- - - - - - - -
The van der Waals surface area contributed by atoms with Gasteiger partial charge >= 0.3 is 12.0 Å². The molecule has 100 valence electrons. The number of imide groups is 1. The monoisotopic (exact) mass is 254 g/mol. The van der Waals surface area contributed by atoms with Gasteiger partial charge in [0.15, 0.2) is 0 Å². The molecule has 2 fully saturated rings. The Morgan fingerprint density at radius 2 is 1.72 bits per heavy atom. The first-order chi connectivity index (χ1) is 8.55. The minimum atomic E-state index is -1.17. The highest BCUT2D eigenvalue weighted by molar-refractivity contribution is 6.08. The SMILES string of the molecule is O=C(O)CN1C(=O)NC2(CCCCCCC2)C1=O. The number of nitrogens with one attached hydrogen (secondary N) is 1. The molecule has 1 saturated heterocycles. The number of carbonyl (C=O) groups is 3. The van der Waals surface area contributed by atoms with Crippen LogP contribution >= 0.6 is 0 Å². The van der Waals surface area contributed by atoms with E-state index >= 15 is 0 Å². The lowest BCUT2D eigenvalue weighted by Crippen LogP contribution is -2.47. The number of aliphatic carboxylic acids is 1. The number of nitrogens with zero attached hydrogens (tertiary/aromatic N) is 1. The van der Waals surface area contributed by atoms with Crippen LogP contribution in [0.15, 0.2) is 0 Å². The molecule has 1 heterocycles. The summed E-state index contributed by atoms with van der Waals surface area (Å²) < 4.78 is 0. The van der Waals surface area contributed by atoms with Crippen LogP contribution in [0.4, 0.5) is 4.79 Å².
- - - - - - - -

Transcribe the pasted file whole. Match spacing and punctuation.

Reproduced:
The van der Waals surface area contributed by atoms with Gasteiger partial charge >= 0.3 is 12.0 Å². The molecule has 100 valence electrons. The number of imide groups is 1. The monoisotopic (exact) mass is 254 g/mol. The van der Waals surface area contributed by atoms with Gasteiger partial charge in [0.15, 0.2) is 0 Å². The molecule has 2 fully saturated rings. The Morgan fingerprint density at radius 2 is 1.72 bits per heavy atom. The first-order chi connectivity index (χ1) is 8.55. The minimum atomic E-state index is -1.17. The highest BCUT2D eigenvalue weighted by molar-refractivity contribution is 6.08. The SMILES string of the molecule is O=C(O)CN1C(=O)NC2(CCCCCCC2)C1=O. The number of nitrogens with one attached hydrogen (secondary N) is 1. The molecule has 1 saturated heterocycles. The number of carbonyl (C=O) groups is 3. The van der Waals surface area contributed by atoms with Crippen LogP contribution >= 0.6 is 0 Å². The van der Waals surface area contributed by atoms with E-state index >= 15 is 0 Å². The lowest BCUT2D eigenvalue weighted by Crippen LogP contribution is -2.47. The number of aliphatic carboxylic acids is 1. The number of nitrogens with zero attached hydrogens (tertiary/aromatic N) is 1. The van der Waals surface area contributed by atoms with Crippen LogP contribution in [0.15, 0.2) is 0 Å². The molecule has 1 heterocycles. The summed E-state index contributed by atoms with van der Waals surface area (Å²) < 4.78 is 0. The van der Waals surface area contributed by atoms with Crippen LogP contribution in [0.4, 0.5) is 4.79 Å².